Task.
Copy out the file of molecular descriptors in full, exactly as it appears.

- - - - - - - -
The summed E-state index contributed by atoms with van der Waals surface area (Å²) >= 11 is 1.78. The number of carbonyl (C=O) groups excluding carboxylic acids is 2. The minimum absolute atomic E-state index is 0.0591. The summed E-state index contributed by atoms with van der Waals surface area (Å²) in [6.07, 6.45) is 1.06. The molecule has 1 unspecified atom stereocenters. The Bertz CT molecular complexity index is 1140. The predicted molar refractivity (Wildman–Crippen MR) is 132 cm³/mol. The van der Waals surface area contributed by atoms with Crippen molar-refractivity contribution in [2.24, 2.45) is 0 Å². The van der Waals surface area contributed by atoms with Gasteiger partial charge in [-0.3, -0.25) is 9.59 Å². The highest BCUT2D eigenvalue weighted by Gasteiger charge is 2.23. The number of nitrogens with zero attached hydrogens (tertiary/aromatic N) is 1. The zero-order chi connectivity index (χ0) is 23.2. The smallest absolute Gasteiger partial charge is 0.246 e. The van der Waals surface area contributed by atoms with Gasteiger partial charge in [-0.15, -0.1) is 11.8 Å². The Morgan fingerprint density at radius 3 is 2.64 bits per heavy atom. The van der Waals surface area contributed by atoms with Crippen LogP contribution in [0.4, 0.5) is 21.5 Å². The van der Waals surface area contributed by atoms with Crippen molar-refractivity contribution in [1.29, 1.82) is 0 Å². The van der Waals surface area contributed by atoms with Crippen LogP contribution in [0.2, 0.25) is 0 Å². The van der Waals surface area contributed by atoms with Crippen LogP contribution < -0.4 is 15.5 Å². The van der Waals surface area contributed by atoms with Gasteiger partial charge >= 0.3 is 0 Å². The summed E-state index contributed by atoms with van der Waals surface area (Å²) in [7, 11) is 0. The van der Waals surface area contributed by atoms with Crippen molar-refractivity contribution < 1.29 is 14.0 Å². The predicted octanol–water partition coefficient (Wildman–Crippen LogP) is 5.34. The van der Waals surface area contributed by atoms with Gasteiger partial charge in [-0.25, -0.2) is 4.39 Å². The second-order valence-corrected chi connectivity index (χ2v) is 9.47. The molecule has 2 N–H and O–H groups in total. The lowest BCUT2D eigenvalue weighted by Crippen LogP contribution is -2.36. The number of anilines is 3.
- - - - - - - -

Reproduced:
The summed E-state index contributed by atoms with van der Waals surface area (Å²) >= 11 is 1.78. The number of carbonyl (C=O) groups excluding carboxylic acids is 2. The minimum absolute atomic E-state index is 0.0591. The summed E-state index contributed by atoms with van der Waals surface area (Å²) in [6.07, 6.45) is 1.06. The molecule has 1 unspecified atom stereocenters. The Bertz CT molecular complexity index is 1140. The predicted molar refractivity (Wildman–Crippen MR) is 132 cm³/mol. The van der Waals surface area contributed by atoms with Crippen molar-refractivity contribution in [2.24, 2.45) is 0 Å². The van der Waals surface area contributed by atoms with Gasteiger partial charge in [-0.3, -0.25) is 9.59 Å². The highest BCUT2D eigenvalue weighted by Gasteiger charge is 2.23. The number of nitrogens with zero attached hydrogens (tertiary/aromatic N) is 1. The zero-order chi connectivity index (χ0) is 23.2. The smallest absolute Gasteiger partial charge is 0.246 e. The van der Waals surface area contributed by atoms with Gasteiger partial charge in [-0.15, -0.1) is 11.8 Å². The Morgan fingerprint density at radius 3 is 2.64 bits per heavy atom. The van der Waals surface area contributed by atoms with Crippen LogP contribution in [0.4, 0.5) is 21.5 Å². The van der Waals surface area contributed by atoms with Crippen molar-refractivity contribution in [1.29, 1.82) is 0 Å². The van der Waals surface area contributed by atoms with Crippen LogP contribution in [0.2, 0.25) is 0 Å². The van der Waals surface area contributed by atoms with Crippen LogP contribution < -0.4 is 15.5 Å². The van der Waals surface area contributed by atoms with Gasteiger partial charge >= 0.3 is 0 Å². The summed E-state index contributed by atoms with van der Waals surface area (Å²) in [7, 11) is 0. The van der Waals surface area contributed by atoms with Crippen molar-refractivity contribution < 1.29 is 14.0 Å². The predicted octanol–water partition coefficient (Wildman–Crippen LogP) is 5.34. The van der Waals surface area contributed by atoms with Gasteiger partial charge in [-0.25, -0.2) is 4.39 Å². The second-order valence-corrected chi connectivity index (χ2v) is 9.47. The molecule has 2 N–H and O–H groups in total. The lowest BCUT2D eigenvalue weighted by Crippen LogP contribution is -2.36. The number of anilines is 3.